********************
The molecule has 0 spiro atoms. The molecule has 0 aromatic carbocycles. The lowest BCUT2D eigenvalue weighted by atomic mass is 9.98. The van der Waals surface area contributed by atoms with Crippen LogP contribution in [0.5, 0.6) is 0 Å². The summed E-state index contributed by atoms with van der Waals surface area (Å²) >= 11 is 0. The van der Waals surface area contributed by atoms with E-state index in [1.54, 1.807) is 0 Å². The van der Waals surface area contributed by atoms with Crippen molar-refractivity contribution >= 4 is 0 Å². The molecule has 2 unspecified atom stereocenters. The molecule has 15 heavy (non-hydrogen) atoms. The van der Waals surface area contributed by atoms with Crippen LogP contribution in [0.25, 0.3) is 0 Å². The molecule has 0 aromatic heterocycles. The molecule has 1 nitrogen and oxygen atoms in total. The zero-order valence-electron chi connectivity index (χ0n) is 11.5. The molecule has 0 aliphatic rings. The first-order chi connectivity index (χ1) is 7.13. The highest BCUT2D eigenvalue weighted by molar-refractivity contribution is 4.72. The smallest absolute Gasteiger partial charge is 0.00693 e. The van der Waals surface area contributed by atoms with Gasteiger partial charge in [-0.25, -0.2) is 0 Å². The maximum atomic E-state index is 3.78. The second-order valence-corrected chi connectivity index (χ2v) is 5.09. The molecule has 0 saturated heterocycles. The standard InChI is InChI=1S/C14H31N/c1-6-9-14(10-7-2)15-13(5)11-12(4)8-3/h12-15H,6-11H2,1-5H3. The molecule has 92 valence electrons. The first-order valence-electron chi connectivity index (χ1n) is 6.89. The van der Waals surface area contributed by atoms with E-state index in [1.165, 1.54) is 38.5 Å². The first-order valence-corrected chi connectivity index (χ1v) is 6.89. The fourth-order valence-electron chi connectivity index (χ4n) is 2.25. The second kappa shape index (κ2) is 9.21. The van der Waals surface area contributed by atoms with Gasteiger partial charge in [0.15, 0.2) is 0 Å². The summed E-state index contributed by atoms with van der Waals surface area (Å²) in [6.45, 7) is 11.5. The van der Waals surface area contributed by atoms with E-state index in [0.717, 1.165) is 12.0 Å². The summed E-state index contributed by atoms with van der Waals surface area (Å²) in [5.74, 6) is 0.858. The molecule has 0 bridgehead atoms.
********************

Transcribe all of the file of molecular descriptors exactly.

The molecule has 0 spiro atoms. The molecule has 0 aromatic carbocycles. The lowest BCUT2D eigenvalue weighted by atomic mass is 9.98. The van der Waals surface area contributed by atoms with Crippen LogP contribution in [0.5, 0.6) is 0 Å². The summed E-state index contributed by atoms with van der Waals surface area (Å²) >= 11 is 0. The van der Waals surface area contributed by atoms with E-state index in [1.54, 1.807) is 0 Å². The van der Waals surface area contributed by atoms with Crippen molar-refractivity contribution >= 4 is 0 Å². The molecule has 2 unspecified atom stereocenters. The molecule has 15 heavy (non-hydrogen) atoms. The van der Waals surface area contributed by atoms with Crippen LogP contribution in [0.25, 0.3) is 0 Å². The molecule has 0 aromatic heterocycles. The molecule has 1 nitrogen and oxygen atoms in total. The zero-order valence-electron chi connectivity index (χ0n) is 11.5. The molecule has 0 aliphatic rings. The first-order chi connectivity index (χ1) is 7.13. The highest BCUT2D eigenvalue weighted by molar-refractivity contribution is 4.72. The smallest absolute Gasteiger partial charge is 0.00693 e. The van der Waals surface area contributed by atoms with Gasteiger partial charge in [-0.25, -0.2) is 0 Å². The maximum atomic E-state index is 3.78. The second-order valence-corrected chi connectivity index (χ2v) is 5.09. The molecule has 0 saturated heterocycles. The standard InChI is InChI=1S/C14H31N/c1-6-9-14(10-7-2)15-13(5)11-12(4)8-3/h12-15H,6-11H2,1-5H3. The molecule has 92 valence electrons. The first-order valence-electron chi connectivity index (χ1n) is 6.89. The van der Waals surface area contributed by atoms with E-state index in [1.165, 1.54) is 38.5 Å². The first-order valence-corrected chi connectivity index (χ1v) is 6.89. The fourth-order valence-electron chi connectivity index (χ4n) is 2.25. The second kappa shape index (κ2) is 9.21. The van der Waals surface area contributed by atoms with Gasteiger partial charge in [0.15, 0.2) is 0 Å². The summed E-state index contributed by atoms with van der Waals surface area (Å²) in [6.45, 7) is 11.5. The van der Waals surface area contributed by atoms with E-state index in [0.717, 1.165) is 12.0 Å². The summed E-state index contributed by atoms with van der Waals surface area (Å²) in [5.74, 6) is 0.858. The molecule has 0 bridgehead atoms.